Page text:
Do The Right Thing


Basic Film Information

  • Release Date: July 21, 1989
  • Director: Spike Lee
  • Writers: Spike Lee
  • Actors: Spike Lee, Bill Nunn, John Turturro


On the hottest day of the year on a street in the Bedford-Stuyvesant section of Brooklyn, everyone’s hate and bigotry smolders and builds until it explodes into violence.

Contemporary Reviews:

    • Rotten Tomatoes Consensus: “Smart, vibrant, and urgent without being didactic, Do the Right Thing is one of Spike Lee’s most fully realized efforts – and one of the most important films of the 1980s.”
    • Lloyd Bradley from Empire called it a “pulsating homage to life on New York’s streets, achieved thanks to Lee’s sleepless eye, but a passionate-yet-dignified study of racism, too.

Background and Interesting Facts

    • The film was inspired by actual events that took place in Howard Beach, New York.
    • Spike Lee wrote the script in two weeks.
    • The opening dance sequence with Rosie Perez was inspired by the opening credit sequence from the film Bye Bye Birdie.


A stirring and controversial pop culture classic, Do The Right Thing depicts a Brooklyn neighborhood filled with racial tension that comes to a boiling point on the hottest day of the summer. The film centers around Mookie, a young black man who works at Sal’s Pizzeria, a restaurant run by Italians, Sal and his sons, one of which is very prejudiced toward Mookie and the other black people in the neighborhood. Throughout Do The Right Thing, the character of Radio Raheem proves to be relevant in his critique of racism and injustice in that he is constantly playing Public Enemy song, “Fight the Power” on his boom box, his love/hate speech, and his death are all integral parts of this Spike Lee masterpiece.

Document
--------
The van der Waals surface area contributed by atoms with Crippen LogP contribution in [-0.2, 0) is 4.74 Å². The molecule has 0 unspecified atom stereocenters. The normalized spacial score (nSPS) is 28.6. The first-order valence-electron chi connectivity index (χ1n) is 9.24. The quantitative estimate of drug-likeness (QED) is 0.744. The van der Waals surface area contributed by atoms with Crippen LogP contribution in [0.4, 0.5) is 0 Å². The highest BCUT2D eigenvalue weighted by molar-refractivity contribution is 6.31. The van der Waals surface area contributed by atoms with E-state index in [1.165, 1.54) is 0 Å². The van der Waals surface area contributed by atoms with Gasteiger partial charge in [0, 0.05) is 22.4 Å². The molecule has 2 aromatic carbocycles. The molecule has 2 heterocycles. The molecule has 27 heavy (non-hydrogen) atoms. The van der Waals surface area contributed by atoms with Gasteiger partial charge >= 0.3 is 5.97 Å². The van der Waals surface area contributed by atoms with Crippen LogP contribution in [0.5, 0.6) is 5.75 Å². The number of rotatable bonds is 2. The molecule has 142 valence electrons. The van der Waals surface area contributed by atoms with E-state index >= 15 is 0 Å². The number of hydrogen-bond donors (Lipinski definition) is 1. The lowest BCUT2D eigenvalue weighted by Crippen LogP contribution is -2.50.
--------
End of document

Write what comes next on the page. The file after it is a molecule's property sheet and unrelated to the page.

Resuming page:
From Rosie Perez’s opening dance sequence to the very end, “Fight the Power” by Public Enemy plays a recurring role throughout Do The Right Thing. In the opening dance sequence, the song is the background music and Radio Raheem, a neighborhood resident, is constantly playing the song on his boom box every time he enters the neighborhood. Every time Radio Raheem walks by, his loud, obnoxious, and repetitive playing of the song instantly annoys people. While some viewers may also find this annoying, Radio Raheem’s repetitive playing of “Fight the Power” is his way of drawing extreme attention to the lyrics and meaning of the song which is to fight the powers that have oppressed minorities, especially African Americans. In the movie’s case, the “powers that be” exist within Sal’s Pizzeria and it is not until the ending riot scene that the Brooklyn community finally stands up to Sal’s. Radio Raheem and the song “Fight the Power” critique America’s issue with not facing the systemic racial issues that have plagued the country for centuries by blatantly addressing the issues through the Public Enemy song.